This is the whole principle of the CHOPPER, a true DC current dimmer.
We propose building such a power converter that has the peculiarity of having an optical coupling between the control part and the power stage represented by the motor.
Therefore, it will be possible to supply the motor with a higher voltage than that of the electronic control module. Using a simple potentiometer, it will be possible to vary the speed of a DC motor from 0 to 100%.
The complete circuit diagram is shown in Figure 1 below. The adopted principle is very similar to that used in industrial systems.
Firstly, there is a constant astable oscillator around the IC1 circuit, the famous NE555 timer that has been widely used.
On pin 3 of the IC1, we have an asymmetric rectangular signal with a frequency dependent on C1, R1, and especially the adjustable P1.
The NPN transistor T1 inverts this signal and directly controls the base of the transistor T2, which is used here as a short-circuiting device for the 150nF capacitor C3.
This capacitor is charged with a constant current thanks to the device built around the zener diode Z1. The signal at test point 3 is a linear sawtooth waveform due to the periodic and abrupt discharge of capacitor C3.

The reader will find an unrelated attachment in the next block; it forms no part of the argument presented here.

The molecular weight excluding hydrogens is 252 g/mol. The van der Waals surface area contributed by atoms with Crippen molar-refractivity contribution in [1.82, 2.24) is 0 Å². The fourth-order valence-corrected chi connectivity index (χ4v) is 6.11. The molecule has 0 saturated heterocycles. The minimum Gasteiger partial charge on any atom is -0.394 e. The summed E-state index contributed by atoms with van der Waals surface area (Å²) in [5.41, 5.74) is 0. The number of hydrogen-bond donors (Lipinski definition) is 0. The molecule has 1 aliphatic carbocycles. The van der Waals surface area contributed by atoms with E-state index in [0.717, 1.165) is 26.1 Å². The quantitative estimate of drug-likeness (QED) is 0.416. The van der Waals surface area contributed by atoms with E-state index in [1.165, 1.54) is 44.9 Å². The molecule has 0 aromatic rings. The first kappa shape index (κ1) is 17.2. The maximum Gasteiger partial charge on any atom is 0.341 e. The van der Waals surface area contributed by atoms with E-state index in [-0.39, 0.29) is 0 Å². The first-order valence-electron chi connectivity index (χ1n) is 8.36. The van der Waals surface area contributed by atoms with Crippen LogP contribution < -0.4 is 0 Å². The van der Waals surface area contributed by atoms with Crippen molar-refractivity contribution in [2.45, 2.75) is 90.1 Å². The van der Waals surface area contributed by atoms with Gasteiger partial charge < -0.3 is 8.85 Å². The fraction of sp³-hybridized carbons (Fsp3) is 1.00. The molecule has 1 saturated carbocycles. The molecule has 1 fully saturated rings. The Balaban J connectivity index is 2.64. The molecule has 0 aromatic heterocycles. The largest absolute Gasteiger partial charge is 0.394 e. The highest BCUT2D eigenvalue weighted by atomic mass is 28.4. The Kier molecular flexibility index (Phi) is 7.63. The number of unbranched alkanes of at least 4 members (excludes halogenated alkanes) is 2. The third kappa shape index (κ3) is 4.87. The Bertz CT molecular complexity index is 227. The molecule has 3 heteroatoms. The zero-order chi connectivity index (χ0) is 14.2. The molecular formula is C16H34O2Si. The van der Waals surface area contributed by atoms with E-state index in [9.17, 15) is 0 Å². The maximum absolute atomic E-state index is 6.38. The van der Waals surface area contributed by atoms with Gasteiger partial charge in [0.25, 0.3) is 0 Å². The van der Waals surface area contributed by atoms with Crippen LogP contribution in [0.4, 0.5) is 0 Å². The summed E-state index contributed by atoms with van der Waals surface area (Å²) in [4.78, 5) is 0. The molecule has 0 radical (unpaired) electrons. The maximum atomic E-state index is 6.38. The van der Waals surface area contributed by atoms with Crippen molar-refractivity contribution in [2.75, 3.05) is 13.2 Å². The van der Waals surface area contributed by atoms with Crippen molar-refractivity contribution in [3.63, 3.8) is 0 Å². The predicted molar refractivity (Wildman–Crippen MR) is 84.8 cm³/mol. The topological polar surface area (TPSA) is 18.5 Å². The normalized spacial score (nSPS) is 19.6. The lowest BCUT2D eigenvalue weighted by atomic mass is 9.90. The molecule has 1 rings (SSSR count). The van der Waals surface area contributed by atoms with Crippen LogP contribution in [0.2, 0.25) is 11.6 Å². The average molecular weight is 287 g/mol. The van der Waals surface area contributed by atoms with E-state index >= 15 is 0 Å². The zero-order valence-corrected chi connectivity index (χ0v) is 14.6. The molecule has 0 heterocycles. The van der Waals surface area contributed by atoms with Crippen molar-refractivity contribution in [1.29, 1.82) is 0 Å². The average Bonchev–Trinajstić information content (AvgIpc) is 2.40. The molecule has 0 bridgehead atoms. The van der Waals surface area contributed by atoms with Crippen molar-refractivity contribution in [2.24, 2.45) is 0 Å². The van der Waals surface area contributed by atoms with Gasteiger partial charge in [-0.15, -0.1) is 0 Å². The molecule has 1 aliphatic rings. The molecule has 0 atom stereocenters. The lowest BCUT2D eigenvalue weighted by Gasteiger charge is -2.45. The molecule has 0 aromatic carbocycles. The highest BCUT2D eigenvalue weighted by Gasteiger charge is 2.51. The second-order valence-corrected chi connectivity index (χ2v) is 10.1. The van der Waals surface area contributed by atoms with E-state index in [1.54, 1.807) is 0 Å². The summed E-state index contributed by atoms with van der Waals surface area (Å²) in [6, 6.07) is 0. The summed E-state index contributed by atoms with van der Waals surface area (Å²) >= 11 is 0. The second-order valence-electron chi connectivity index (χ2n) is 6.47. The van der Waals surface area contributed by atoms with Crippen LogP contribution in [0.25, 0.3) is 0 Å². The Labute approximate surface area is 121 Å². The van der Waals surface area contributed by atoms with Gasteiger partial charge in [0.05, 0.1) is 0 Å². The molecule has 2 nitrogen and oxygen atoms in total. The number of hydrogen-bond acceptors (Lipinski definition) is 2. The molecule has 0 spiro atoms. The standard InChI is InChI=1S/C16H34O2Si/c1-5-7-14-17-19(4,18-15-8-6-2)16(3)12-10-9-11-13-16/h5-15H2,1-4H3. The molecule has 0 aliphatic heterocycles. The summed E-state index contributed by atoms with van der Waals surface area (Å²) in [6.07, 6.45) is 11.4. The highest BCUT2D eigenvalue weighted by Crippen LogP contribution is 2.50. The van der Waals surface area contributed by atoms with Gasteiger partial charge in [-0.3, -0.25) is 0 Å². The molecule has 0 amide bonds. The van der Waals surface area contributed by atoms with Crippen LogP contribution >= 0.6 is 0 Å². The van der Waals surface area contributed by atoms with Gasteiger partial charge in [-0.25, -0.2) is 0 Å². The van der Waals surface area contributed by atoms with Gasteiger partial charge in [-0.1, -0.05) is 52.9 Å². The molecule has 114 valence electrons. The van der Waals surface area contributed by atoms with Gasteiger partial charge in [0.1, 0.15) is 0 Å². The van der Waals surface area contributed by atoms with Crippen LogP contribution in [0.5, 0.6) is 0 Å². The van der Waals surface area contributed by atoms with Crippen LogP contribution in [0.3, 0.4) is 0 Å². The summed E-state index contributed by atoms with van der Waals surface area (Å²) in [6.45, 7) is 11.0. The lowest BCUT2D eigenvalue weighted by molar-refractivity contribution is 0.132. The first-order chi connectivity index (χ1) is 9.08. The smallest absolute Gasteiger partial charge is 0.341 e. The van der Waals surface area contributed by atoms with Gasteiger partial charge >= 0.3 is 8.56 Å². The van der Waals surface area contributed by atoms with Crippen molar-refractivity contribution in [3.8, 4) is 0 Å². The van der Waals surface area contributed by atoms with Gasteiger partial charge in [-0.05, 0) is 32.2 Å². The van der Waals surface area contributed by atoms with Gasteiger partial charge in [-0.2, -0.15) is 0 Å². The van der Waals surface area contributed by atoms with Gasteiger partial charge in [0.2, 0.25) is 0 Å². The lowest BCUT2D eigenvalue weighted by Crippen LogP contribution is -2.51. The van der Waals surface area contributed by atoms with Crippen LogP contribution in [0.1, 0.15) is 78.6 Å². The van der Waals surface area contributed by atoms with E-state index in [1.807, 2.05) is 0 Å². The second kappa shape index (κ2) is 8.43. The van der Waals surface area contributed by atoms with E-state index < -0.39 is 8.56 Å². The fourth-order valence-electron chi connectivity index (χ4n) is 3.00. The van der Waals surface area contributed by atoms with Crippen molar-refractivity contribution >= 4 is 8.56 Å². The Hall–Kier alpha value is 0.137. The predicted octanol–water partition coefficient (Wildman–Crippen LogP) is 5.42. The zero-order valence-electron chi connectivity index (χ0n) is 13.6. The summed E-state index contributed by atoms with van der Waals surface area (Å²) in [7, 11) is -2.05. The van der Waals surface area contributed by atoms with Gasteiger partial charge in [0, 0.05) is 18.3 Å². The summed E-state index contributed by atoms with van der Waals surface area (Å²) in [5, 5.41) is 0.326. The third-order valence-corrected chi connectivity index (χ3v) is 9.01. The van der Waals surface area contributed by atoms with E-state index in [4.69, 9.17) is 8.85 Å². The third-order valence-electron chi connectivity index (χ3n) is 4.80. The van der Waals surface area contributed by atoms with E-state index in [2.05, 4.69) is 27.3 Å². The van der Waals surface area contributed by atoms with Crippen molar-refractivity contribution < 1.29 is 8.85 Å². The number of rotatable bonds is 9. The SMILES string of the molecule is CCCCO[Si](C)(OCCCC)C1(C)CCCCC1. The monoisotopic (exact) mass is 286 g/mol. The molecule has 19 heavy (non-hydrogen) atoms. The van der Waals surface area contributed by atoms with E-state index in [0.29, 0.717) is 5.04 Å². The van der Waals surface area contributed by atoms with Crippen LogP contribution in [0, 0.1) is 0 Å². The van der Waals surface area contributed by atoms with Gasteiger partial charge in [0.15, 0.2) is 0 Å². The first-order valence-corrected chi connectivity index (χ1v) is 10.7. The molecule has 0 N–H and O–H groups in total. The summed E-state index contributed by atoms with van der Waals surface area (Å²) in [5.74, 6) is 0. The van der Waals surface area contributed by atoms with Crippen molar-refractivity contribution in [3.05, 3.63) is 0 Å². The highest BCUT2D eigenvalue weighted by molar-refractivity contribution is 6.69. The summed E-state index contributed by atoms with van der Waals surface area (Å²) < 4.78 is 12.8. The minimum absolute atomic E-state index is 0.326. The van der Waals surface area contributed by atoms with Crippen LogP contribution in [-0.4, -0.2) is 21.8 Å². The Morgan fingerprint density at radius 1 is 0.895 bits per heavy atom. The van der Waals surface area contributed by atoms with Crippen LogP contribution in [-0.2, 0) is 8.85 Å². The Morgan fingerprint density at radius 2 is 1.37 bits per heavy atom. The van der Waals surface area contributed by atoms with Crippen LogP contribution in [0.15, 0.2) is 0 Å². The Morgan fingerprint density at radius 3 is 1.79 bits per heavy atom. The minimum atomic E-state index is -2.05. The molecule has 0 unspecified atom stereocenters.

It is sent through resistor R8 to the inverting input of the operational amplifier IC2, which is used here as a voltage comparator.
This circuit also receives a DC voltage on its non-inverting input, which varies between 0 and 12V through the potentiometer P3, used to set the speed reference.
The operational amplifier, in saturation mode, delivers a complex signal on its output (test point 5), which precisely determines the value of the average output voltage, controlling the duty cycle. The circuit includes galvanic isolation and amplification.